Have I told you how much I love our landlord? We have lived in a lot of different places since we were married, and had some pretty interesting experiences with landlords. So I know how to appreciate a good one. Ours is a doctor, who (for us at least) does house calls. He fixed Tony up with the proper medications after an unfortunate run-in with a hammam foot fungus. He doesn’t tell us to turn off the lights or take short showers, despite the fact that our utilities are included in the rent. He doesn’t try to give me lessons in cleaning. He loves our children, and has never once complained that they are noisy. In fact, while we were moving into our new apartment, he arranged Axa’s room just how she wanted it, and let her help.
The new apartment is another thing I love about him. Planning ahead is not really our strong point. Three months ago, we rented his apartment until the end of June, because we weren’t sure at the time where we would be going afterward. Turns out that we’re not going anywhere. Unfortunately, July is pretty much the most awful time to try to find a place to stay in Tunisia. Housing is scarce, especially in our beach town, and prices quadruple, or worse. In fact, many Tunisians in the area move out of their houses for these two months so they can rent them out to tourists at top dollar (or top euro or pound, as is more generally the case). Tourism may be down, but Hammamet is still getting pretty crowded with unfamiliar faces these days.
So we were thrilled when the Doctor found us another place for the exact same price. The icing on the cake? It was only two doors down. So yes, we will still be able to watch the camels walk down our street in the evening.
We were able to just walk our stuff over (and wonder how we had accumulated so much extra stuff in only a few months). He also gave us the keys a couple of days early, so we could have plenty of time to move. There’s actually a lot of icing on this cake. We now have a balcony off our bedroom, which I have always wanted and never had. Our kids have their own rooms again, which is wonderful for bedtime. And we even have one of those under-the-stairs closets, which of course had to be immediately emptied and made into a playroom for the children, bringing back fond memories of the house where Dominique was born in Vancouver, Washington.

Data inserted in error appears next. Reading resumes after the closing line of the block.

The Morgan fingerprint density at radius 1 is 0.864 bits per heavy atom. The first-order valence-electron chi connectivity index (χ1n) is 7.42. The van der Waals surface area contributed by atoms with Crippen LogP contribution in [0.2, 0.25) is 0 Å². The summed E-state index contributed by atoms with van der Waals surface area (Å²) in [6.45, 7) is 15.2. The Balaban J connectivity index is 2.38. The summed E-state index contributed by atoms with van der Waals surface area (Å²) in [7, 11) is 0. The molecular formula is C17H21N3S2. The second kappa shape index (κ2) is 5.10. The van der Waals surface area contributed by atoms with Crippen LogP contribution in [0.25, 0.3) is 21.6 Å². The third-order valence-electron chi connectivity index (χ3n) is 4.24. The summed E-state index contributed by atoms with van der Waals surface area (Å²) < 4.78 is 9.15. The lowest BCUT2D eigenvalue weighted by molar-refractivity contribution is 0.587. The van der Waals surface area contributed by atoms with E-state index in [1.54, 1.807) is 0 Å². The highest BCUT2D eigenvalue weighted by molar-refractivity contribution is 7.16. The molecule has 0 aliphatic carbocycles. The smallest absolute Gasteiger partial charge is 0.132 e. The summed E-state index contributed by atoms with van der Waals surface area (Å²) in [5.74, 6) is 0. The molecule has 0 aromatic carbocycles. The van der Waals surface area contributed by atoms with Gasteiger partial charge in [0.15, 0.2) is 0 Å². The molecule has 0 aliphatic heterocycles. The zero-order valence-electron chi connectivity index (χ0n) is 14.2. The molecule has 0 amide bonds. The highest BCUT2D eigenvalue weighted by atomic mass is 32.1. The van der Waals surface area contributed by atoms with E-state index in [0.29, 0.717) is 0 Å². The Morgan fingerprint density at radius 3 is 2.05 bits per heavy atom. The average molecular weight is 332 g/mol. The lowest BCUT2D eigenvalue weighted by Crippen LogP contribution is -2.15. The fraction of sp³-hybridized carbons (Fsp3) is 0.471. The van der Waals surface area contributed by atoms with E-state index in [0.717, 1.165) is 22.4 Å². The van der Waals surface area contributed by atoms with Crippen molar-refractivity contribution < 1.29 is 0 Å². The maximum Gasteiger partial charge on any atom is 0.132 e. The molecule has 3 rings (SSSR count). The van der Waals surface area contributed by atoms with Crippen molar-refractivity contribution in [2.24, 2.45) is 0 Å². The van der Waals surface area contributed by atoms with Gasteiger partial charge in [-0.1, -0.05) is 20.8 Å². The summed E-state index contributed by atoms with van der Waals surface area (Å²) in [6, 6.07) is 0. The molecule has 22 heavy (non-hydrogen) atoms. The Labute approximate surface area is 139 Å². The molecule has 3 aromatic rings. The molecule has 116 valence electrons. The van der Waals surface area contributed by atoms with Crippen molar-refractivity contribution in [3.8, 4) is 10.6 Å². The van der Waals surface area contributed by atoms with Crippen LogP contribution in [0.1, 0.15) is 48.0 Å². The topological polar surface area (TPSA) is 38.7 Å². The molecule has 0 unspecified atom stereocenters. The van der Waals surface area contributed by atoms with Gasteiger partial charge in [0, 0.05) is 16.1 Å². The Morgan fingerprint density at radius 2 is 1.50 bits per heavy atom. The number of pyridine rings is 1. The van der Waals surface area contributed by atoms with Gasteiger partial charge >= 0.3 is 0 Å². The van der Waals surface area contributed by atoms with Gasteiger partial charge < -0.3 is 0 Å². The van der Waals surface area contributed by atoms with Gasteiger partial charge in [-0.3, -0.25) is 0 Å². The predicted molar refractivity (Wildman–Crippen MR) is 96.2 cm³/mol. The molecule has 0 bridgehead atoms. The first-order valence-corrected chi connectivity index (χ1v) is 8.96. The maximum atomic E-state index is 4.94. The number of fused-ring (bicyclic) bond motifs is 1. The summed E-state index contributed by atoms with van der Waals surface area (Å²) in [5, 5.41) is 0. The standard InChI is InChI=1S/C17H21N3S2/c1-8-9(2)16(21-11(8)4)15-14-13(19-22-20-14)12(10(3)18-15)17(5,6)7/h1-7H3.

Much to Axa’s and Dominique’s delight, a few days ago the Doctor got six chickens. One escaped and made it into our yard during the very first evening. It was just like old times on the farm in Fallbrook, California. Unfortunately, there was one person who was not happy about the chickens. Alistair, our elderly British downstairs neighbor, promptly announced that he has an “irrational fear” of chickens, and that he “absolutely loathes” them. The next day, they disappeared! Whether the Doctor was persuaded, or there was foul play by Alistair (I couldn’t resist the pun), we still don’t know. But the fact is, the chickens are gone.
It reminded us all too much of when our new neighbor Bob objected to our rooster. He had just moved to rural Fallbrook from posh Coronado Island, where uncivilized things like chickens are prohibited by city ordinance. His realtor had somehow convinced him that his house was located in an exclusive San Diego development, when really it was just across the street from a lot of avocado and orange groves, and us and our acre of goats and chickens. First he tried to reason with us by insisting that keeping livestock was an unworthy pursuit for intelligent people. Then he threatened to call child protective services and make up stories about us and our children. Finally, we got tired of his antics and just got rid of our rooster. It was a sad, sad day when we said goodbye to The Great Achilles, who had been the glossy iridescent black absolute monarch of our little farm.
We’re going to tell the Doctor that if Alistair doesn’t like his chickens, he can keep them at our new house. Because everyone deserves to have a pet chicken, especially people as nice as our landlord.